- The outcomes of this analysis are called posterior probabilities.

- Posterior Probabilities Calculation
- Step 1:
For each state of nature, multiply the prior probability by its conditional probability for the indicator -- this gives the joint probabilities for the states and indicator.

- Step 2:
Sum these joint probabilities over all states -- this gives the marginal probability for the indicator.

- Step 3:
For each state, divide its joint probability by the marginal probability for the indicator -- this gives the posterior probability distribution.

- Step 1:

- The expected value of sample information (EVSI) is the additional expected profit possible through knowledge of the sample or survey information.

- EVSI Calculation
- Step 1:
Determine the optimal decision and its expected return for the possible outcomes of the sample using the posterior probabilities for the states of nature.

Step 2:

Compute the expected value of these optimal returns.

- Step 3:
Subtract the EV of the optimal decision obtained without using the sample information from the amount determined in step (2).

- Step 1:

- Efficiency of sample information is the ratio of EVSI to EVPI.
- As the EVPI provides an upper bound for the EVSI, efficiency is always a number between 0 and 1.

- Sample Information
Burger Prince must decide whether or not to purchase a marketing survey from Stanton Marketing for $1,000. The results of the survey are "favorable" or "unfavorable". The conditional probabilities are:

P(favorable | 80 customers per hour) = .2

P(favorable | 100 customers per hour) = .5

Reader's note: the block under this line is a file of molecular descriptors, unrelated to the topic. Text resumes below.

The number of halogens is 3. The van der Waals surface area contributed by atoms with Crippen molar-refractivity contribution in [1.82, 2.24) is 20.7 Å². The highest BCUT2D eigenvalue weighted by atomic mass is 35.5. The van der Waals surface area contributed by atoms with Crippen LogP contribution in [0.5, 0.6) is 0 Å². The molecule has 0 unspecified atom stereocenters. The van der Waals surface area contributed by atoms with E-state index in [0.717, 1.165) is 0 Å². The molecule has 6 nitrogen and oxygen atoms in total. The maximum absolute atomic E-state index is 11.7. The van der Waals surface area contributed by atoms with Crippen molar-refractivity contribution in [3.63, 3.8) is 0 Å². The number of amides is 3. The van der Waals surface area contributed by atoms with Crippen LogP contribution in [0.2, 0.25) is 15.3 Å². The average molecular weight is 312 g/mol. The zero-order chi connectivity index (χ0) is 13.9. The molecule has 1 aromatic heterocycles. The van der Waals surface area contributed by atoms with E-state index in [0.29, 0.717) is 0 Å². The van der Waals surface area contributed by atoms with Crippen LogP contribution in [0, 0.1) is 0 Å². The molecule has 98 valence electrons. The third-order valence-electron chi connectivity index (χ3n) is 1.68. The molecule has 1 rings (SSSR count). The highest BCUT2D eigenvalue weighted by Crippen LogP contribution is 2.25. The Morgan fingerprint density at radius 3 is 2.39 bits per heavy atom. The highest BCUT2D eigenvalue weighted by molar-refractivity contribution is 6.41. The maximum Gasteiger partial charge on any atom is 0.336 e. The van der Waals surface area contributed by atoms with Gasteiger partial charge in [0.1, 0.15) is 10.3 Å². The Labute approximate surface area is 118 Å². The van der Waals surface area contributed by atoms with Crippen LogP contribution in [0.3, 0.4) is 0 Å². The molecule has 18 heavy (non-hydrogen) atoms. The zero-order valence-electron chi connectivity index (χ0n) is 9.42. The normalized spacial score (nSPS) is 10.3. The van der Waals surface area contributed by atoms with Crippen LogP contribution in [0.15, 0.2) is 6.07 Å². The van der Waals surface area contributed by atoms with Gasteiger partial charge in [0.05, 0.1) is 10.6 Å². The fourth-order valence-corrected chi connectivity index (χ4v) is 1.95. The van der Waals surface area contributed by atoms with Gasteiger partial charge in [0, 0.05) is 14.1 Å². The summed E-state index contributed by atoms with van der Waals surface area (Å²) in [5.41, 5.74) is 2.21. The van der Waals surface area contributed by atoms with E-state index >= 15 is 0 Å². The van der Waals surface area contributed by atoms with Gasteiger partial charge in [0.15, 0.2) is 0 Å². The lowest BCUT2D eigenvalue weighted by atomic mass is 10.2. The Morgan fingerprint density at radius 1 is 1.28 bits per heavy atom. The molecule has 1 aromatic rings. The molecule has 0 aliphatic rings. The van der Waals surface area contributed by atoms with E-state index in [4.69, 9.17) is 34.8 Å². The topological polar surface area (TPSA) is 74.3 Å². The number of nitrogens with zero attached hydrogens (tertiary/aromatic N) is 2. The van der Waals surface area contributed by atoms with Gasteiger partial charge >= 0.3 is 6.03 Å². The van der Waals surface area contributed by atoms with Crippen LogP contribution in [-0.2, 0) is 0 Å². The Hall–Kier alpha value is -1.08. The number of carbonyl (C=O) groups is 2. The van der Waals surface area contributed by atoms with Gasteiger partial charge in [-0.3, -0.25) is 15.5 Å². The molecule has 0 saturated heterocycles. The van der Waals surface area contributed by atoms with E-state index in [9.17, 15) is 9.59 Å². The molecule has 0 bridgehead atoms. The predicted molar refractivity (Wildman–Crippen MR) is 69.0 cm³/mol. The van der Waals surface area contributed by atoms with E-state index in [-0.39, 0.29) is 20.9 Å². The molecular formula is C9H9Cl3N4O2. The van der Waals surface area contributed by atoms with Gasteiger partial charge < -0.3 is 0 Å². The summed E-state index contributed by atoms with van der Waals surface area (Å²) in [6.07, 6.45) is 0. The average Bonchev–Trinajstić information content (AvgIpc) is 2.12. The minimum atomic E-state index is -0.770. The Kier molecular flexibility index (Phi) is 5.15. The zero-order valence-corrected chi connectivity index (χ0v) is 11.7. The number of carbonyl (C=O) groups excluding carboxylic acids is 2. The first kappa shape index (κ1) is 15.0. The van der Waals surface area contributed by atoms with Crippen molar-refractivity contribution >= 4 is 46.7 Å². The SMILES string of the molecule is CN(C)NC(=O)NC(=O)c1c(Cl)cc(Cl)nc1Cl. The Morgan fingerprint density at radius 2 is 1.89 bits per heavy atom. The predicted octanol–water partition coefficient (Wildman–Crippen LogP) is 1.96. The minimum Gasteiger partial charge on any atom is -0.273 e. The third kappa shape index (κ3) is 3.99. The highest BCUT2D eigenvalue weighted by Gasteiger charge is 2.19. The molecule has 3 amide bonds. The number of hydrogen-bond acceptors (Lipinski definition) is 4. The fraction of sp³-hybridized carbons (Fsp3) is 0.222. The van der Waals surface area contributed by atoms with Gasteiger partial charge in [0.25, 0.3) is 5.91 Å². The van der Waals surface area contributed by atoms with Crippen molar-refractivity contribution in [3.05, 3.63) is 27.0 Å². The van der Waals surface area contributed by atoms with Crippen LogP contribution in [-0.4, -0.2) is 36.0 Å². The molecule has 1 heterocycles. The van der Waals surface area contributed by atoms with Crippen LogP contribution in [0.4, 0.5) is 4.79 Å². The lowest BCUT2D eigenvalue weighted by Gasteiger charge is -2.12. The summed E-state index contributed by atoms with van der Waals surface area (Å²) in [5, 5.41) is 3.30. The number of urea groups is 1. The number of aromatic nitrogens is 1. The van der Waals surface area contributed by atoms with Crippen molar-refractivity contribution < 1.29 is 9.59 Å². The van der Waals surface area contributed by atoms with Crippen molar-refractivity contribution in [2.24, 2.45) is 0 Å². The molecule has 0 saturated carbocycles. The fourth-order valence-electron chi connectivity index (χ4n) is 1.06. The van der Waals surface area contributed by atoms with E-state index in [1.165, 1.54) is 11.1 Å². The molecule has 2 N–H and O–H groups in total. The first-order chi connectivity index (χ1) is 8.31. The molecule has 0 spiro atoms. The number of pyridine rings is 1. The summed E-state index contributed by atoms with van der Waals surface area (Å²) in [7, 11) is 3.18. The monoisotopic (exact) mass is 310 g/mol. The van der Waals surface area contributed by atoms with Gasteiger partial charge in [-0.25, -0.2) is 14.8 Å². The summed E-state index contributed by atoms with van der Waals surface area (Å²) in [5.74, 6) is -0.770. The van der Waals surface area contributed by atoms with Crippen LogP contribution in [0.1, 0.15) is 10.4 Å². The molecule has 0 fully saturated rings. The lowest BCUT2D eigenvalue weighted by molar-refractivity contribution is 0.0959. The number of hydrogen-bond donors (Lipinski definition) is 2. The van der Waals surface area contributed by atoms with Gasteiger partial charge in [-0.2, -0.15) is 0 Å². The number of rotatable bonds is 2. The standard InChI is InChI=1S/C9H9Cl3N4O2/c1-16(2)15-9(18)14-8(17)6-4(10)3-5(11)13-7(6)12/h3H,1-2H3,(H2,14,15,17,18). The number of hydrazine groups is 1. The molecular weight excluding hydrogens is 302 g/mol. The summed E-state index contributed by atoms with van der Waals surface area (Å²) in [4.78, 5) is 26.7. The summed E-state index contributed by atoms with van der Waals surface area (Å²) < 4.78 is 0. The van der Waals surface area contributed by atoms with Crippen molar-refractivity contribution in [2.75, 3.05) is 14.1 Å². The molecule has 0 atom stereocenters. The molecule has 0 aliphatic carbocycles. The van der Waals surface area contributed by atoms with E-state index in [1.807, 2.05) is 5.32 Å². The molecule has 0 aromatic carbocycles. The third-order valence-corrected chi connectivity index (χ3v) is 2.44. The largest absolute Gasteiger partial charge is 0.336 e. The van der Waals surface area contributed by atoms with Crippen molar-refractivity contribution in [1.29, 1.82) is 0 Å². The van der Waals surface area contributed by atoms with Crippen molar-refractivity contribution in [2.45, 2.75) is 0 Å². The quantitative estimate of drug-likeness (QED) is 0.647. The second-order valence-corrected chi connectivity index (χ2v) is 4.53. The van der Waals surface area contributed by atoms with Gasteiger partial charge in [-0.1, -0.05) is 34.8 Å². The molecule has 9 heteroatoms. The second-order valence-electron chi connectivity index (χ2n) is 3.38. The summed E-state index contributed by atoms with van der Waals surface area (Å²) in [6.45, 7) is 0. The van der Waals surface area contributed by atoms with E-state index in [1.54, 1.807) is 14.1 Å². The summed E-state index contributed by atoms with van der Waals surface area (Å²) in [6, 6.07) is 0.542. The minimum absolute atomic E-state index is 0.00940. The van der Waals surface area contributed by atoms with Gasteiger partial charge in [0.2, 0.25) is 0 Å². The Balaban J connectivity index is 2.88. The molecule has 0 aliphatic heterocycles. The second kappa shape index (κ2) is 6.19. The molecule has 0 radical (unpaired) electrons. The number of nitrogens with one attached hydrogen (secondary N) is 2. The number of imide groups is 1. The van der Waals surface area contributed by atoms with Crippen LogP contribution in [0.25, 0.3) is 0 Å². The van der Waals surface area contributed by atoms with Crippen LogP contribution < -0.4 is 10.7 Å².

P(favorable | 120 customers per hour) = .9

Should Burger Prince have the survey performed by Stanton Marketing?

- Posterior Probabilities
Favorable Survey Results

StatePriorConditionalJointPosterior

80 .4 .2 .08 .148

100 .2 .5 .10 .185

120 .4 .9 .36.667

Total .54 1.000

P(favorable) = .54

- Posterior Probabilities
Unfavorable Survey Results

StatePriorConditionalJointPosterior

80 .4 .8 .32 .696

100 .2 .5 .10 .217

120 .4 .1 .04.087

Total .46 1.000

P(unfavorable) = .46

- Formula Spreadsheet for Posterior Probabilities

- Spreadsheet for Posterior Probabilities

- Decision Tree (top half)

s1 (.148)

$10,000

s2 (.185)

4

$15,000

d1

s3 (.667)

$14,000

s1 (.148)

$8,000

d2

s2 (.185)

5

2

$18,000

s3 (.667)

d3

$12,000

I1

(.54)

s1 (.148)

$6,000

s2 (.185)

6

$16,000

s3 (.667)

1

$21,000

- Decision Tree (bottom half)

s1 (.696)

1

$10,000

s2 (.217)

7

$15,000

I2

(.46)

s3 (.087)

d1

$14,000

s1 (.696)

$8,000

d2

s2 (.217)

8

3

$18,000

s3 (.087)

$12,000

d3

s1 (.696)

$6,000

s2 (.217)

9

$16,000

s3 (.087)

$21,000

- EMV = .148(10,000) + .185(15,000)
- + .667(14,000) = $13,593

4

d1

- $17,855

d2

- EMV = .148 (8,000) + .185(18,000)
- + .667(12,000) = $12,518

5

2

d3

I1

(.54)

- EMV = .148(6,000) + .185(16,000)
- +.667(21,000) = $17,855

6

1

- EMV = .696(10,000) + .217(15,000)
- +.087(14,000)= $11,433

7

d1

I2

(.46)

d2

- EMV = .696(8,000) + .217(18,000)
- + .087(12,000) = $10,554

8

3

d3

- $11,433

- EMV = .696(6,000) + .217(16,000)
- +.087(21,000) = $9,475

9

- Decision Strategy Assuming the Survey is Undertaken:
- If the outcome of the survey is favorable, choose Model C.
- If it is unfavorable, choose Model A.

- Question:
Should the survey be undertaken?

- Answer:
If the Expected Value with Sample Information (EVwSI) is greater, after deducting expenses, than the Expected Value without Sample Information (EVwoSI), the survey is recommended.

- Expected Value with Sample Information (EVwSI)
EVwSI = .54($17,855) + .46($11,433) = $14,900.88

- Expected Value of Sample Information (EVSI)
EVSI = EVwSI - EVwoSI

assuming maximization

EVSI= $14,900.88 - $14,000 = $900.88

- Conclusion
EVSI = $900.88

Since the EVSI is less than the cost of the survey ($1000), the survey should not be purchased.

- Efficiency of Sample Information
The efficiency of the survey:

EVSI/EVPI = ($900.88)/($2000) = .4504